May is turning out to be a bumper month for driving games, as three new big-budget arcade-style offerings from studios in the UK and Canada jump into the fray, with Split Second, Blur, and ModNation Racers all poised to make their debuts.
Black Rock Studio, based in the seaside town of Brighton, UK, most recently showed their skills with the late 2008 Xbox 360 and PlayStation 3 rough-and-tumble quad biking game Pure. The developers return with Split Second (known in Europe as Split Second: Velocity), which takes the explosive action of the more recent Burnout series and aims to crank things up a notch or two.
Cars are solid and robust, but in this colorful near-future reality TV / motorsport event, roadside objects, buildings, and towering monuments are rigged to blow up on command after drivers have gone through enough skids, slipstreams, and jumps in order to trigger the set-pieces. Imagine the Gumball Rally crossed with a blockbuster action film.
Timed right, flying debris will make other players lose control of their vehicles, or even cause enough disruption to change the track's route and take out competitors at the same time. In the game's public demo, a huge jumbo jet can be prompted to make an emergency landing on the Airport Terminal circuit.
Bizarre Creations, situated in Liverpool, northwest England, has adopted a different approach for the upcoming Blur. The team has a similarly rich history, having produced the four Project Gotham Racing games on Xbox and Xbox 360, and Metropolis Street Racer on the Sega Dreamcast before that. Just like those enjoyable wheelspinners, Blur boasts over 50 licensed cars and in contrast to Split Second has a darker look with neon accents.
Though Blur may seem to be more serious and focused than Split Second, it throws a bunch of power weapons into the mix and there's still room to mock current trends within its solo and multiplayer modes, as players can contact each other via the in-game services of Racebook (Facebook) and InnerTube (YouTube). They also expand on the 'kudos' system of PGR that rewards players for flashy driving.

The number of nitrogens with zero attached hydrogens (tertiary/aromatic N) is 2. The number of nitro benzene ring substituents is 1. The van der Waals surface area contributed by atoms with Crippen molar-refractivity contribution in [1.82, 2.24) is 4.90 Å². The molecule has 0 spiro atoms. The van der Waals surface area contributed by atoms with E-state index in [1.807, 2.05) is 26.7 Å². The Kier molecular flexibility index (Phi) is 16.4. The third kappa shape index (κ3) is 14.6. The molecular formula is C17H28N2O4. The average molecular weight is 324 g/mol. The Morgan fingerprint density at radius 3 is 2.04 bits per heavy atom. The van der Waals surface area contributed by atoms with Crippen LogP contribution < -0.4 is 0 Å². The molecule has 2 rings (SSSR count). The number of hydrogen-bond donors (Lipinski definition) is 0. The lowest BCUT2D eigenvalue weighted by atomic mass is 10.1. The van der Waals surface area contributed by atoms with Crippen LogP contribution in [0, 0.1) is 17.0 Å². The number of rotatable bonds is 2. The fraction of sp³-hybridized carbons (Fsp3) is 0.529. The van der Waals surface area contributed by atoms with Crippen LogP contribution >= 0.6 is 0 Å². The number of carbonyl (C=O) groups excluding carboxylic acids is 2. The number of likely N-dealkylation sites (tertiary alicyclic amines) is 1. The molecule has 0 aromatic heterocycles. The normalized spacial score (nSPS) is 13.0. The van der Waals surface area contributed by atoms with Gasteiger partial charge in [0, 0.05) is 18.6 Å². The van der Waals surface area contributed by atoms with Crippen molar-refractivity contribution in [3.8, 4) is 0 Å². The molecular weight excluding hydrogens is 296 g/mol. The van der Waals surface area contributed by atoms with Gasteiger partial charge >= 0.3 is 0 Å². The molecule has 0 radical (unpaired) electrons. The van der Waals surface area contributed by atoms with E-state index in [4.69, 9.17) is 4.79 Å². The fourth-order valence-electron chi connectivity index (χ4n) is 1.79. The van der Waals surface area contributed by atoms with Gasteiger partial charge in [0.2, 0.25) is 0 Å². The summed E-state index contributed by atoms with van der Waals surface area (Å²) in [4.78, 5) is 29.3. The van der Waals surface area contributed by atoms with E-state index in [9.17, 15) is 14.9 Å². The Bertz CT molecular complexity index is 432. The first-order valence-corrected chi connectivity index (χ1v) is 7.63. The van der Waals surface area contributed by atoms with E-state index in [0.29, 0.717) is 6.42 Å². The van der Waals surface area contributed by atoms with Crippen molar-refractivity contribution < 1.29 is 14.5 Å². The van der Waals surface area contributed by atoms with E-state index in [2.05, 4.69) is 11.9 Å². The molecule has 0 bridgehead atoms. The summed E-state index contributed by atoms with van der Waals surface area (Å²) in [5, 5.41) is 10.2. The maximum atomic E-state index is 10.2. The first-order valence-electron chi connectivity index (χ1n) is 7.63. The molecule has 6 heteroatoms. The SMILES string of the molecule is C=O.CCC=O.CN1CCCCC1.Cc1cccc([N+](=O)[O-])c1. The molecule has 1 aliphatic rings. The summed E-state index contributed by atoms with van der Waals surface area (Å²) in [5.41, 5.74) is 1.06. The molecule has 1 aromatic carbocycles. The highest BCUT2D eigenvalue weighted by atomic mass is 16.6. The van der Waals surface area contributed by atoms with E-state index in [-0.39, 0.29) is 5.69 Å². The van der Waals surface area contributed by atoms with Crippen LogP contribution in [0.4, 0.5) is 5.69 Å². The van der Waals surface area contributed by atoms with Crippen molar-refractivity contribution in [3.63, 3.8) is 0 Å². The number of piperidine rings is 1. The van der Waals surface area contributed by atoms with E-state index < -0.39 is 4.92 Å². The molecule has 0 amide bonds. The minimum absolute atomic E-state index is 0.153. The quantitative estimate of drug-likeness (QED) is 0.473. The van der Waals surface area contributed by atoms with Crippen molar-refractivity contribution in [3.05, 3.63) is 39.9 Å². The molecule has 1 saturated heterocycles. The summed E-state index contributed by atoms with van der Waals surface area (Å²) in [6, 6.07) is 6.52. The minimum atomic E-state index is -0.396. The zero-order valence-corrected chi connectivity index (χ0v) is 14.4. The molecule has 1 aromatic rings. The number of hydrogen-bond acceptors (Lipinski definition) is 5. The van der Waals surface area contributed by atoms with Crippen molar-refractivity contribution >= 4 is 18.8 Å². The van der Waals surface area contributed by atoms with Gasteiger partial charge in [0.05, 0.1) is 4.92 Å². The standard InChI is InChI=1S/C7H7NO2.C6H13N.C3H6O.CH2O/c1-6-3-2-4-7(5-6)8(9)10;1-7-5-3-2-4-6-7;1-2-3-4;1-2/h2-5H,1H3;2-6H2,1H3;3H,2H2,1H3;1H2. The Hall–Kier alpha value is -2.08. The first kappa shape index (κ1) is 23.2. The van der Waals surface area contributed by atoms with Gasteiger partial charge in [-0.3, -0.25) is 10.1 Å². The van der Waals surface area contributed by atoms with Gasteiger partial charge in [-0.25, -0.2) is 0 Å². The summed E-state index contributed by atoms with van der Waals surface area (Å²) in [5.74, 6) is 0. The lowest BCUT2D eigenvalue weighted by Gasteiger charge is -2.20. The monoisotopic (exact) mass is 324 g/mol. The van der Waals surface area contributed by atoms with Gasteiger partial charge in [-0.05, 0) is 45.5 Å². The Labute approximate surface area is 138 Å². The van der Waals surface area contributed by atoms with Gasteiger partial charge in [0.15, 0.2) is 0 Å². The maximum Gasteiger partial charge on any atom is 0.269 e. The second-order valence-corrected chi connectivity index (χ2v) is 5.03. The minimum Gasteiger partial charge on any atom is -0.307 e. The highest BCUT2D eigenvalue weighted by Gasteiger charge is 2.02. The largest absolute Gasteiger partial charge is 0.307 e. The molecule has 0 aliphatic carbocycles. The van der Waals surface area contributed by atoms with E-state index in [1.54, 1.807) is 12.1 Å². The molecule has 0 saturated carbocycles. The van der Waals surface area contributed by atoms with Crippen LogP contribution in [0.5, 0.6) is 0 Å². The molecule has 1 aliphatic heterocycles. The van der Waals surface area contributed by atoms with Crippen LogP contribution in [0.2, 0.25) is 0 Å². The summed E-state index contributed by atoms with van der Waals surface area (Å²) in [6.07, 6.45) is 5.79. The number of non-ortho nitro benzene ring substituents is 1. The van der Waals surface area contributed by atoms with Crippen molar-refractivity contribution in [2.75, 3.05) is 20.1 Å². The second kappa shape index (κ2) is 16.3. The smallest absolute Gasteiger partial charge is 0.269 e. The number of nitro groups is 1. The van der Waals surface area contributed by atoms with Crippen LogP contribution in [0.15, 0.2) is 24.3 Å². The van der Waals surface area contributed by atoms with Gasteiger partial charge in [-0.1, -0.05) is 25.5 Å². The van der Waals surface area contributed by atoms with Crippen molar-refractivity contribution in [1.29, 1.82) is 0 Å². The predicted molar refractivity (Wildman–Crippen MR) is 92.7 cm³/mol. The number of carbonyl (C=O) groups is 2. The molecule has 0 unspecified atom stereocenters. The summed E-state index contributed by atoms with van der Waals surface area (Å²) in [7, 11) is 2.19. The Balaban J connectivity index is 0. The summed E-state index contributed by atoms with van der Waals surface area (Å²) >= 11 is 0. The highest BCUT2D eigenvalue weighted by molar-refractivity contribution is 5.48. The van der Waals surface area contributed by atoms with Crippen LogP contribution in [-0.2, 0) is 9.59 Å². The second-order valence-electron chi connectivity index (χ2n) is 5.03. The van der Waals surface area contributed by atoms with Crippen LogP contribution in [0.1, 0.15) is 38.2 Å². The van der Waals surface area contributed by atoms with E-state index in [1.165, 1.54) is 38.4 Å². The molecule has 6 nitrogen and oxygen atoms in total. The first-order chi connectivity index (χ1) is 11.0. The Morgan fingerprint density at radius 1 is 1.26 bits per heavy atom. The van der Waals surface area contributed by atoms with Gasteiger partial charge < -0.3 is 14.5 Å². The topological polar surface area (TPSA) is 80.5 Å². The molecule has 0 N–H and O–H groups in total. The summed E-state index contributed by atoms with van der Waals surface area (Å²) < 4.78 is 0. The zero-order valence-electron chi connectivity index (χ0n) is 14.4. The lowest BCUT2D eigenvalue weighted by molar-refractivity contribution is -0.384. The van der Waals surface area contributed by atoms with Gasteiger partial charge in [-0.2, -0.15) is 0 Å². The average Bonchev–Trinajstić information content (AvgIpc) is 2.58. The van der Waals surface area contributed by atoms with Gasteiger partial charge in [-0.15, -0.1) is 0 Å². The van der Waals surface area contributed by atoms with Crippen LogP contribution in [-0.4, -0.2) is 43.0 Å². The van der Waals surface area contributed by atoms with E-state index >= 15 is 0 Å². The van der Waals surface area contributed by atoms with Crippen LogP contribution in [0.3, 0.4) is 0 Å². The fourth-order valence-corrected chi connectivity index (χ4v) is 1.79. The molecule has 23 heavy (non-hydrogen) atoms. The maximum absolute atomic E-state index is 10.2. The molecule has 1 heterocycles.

Both games have taken the innovative step of concentrating any vital information around the car's rear fenders so players can concentrate on the action immediately in front of them.
The third driving game, ModNation Racers from United Front Games in Canada, is a PlayStation 3 exclusive (with a PSP version also coming out), and if all goes to plan it will become the platform's family-friendly equivalent to Mario Kart Wii.
Following on from the success of LittleBigPlanet's "play, create, share" motto, which allows PS3 users to design and distribute their own levels for cute characters to scramble over, often in homage to films, TV series, and other video games, ModNation Racers has a similarly adaptive style.
Not only are the caricatured drivers and vehicles fully customizable, but the game has a Track Studio so that circuits - with tunnels, jumps, flyovers and power-ups - can be quickly constructed and circulated among fellow players.
There are free demos of Split Second available for the Xbox 360 and PlayStation 3 via the Xbox Live Marketplace and PlayStation Network Store respectively. Blur's online multiplayer trial is available for the Xbox 360. ModNation Racers has a PSP demo due out on May 11 and decent reviews for the PS3 version are already cropping up on the web and in gaming magazines.
Split Second (360, PS3, PC): Released May 18 in North America and Japan. Europe, May 21. Australia, May 20. Rated E10+/7+/PG. $60 / €60 / Y7,840 / $100 AUD. ($40/€50 on PC). Trailers on
DisneyVideoGames' YouTube channel.
Blur (360, PS3, PC): Released May 25 in North America. Japan, May 18. Europe, May 28. Australia, May 26. Rated E/7+/PG. $60 / €70 / Y8,400 / $90-120 AUD ($40/€60 on PC). Trailers on
BlurActivision's YouTube channel.
ModNation Racers (PS3): Released May 25 in North America. Europe, May 21. Australia, May 20. Japan, May 25. Rated E/7+/G. $60 / €70 / Y7,840 / $110 AUD (half price on PSP). Trailers on PlayStation's YouTube channel.Reuse content